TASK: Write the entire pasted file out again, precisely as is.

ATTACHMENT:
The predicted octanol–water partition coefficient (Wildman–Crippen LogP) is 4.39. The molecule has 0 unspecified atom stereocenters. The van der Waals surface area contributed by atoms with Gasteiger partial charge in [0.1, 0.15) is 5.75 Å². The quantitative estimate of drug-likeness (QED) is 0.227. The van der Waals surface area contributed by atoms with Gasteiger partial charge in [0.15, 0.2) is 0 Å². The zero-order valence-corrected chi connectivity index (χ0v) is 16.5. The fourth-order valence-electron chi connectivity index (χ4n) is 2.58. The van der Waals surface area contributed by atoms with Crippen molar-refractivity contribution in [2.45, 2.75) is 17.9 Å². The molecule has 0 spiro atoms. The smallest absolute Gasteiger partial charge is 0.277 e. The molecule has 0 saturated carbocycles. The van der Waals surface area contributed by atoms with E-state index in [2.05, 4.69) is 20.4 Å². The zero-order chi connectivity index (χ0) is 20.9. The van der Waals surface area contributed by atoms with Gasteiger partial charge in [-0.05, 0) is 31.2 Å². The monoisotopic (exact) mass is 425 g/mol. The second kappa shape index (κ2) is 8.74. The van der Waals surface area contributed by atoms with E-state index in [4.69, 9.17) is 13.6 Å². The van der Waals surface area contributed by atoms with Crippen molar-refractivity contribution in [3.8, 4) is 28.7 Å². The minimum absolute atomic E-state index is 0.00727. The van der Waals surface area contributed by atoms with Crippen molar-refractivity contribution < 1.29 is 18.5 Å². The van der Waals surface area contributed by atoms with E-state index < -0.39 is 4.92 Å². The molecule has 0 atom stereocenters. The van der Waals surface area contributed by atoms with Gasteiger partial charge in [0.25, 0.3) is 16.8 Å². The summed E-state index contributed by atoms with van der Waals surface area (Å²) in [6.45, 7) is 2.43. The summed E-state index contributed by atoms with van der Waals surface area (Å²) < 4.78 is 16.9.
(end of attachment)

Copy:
The predicted octanol–water partition coefficient (Wildman–Crippen LogP) is 4.39. The molecule has 0 unspecified atom stereocenters. The van der Waals surface area contributed by atoms with Gasteiger partial charge in [0.1, 0.15) is 5.75 Å². The quantitative estimate of drug-likeness (QED) is 0.227. The van der Waals surface area contributed by atoms with Gasteiger partial charge in [0.15, 0.2) is 0 Å². The zero-order valence-corrected chi connectivity index (χ0v) is 16.5. The fourth-order valence-electron chi connectivity index (χ4n) is 2.58. The van der Waals surface area contributed by atoms with Crippen molar-refractivity contribution in [2.45, 2.75) is 17.9 Å². The molecule has 0 spiro atoms. The smallest absolute Gasteiger partial charge is 0.277 e. The molecule has 0 saturated carbocycles. The van der Waals surface area contributed by atoms with E-state index in [2.05, 4.69) is 20.4 Å². The zero-order chi connectivity index (χ0) is 20.9. The van der Waals surface area contributed by atoms with Gasteiger partial charge in [-0.05, 0) is 31.2 Å². The monoisotopic (exact) mass is 425 g/mol. The second kappa shape index (κ2) is 8.74. The van der Waals surface area contributed by atoms with E-state index in [4.69, 9.17) is 13.6 Å². The van der Waals surface area contributed by atoms with Crippen molar-refractivity contribution in [3.8, 4) is 28.7 Å². The minimum absolute atomic E-state index is 0.00727. The van der Waals surface area contributed by atoms with Crippen molar-refractivity contribution < 1.29 is 18.5 Å². The van der Waals surface area contributed by atoms with E-state index < -0.39 is 4.92 Å². The molecule has 0 atom stereocenters. The van der Waals surface area contributed by atoms with Gasteiger partial charge in [0.25, 0.3) is 16.8 Å². The summed E-state index contributed by atoms with van der Waals surface area (Å²) in [6.45, 7) is 2.43. The summed E-state index contributed by atoms with van der Waals surface area (Å²) < 4.78 is 16.9.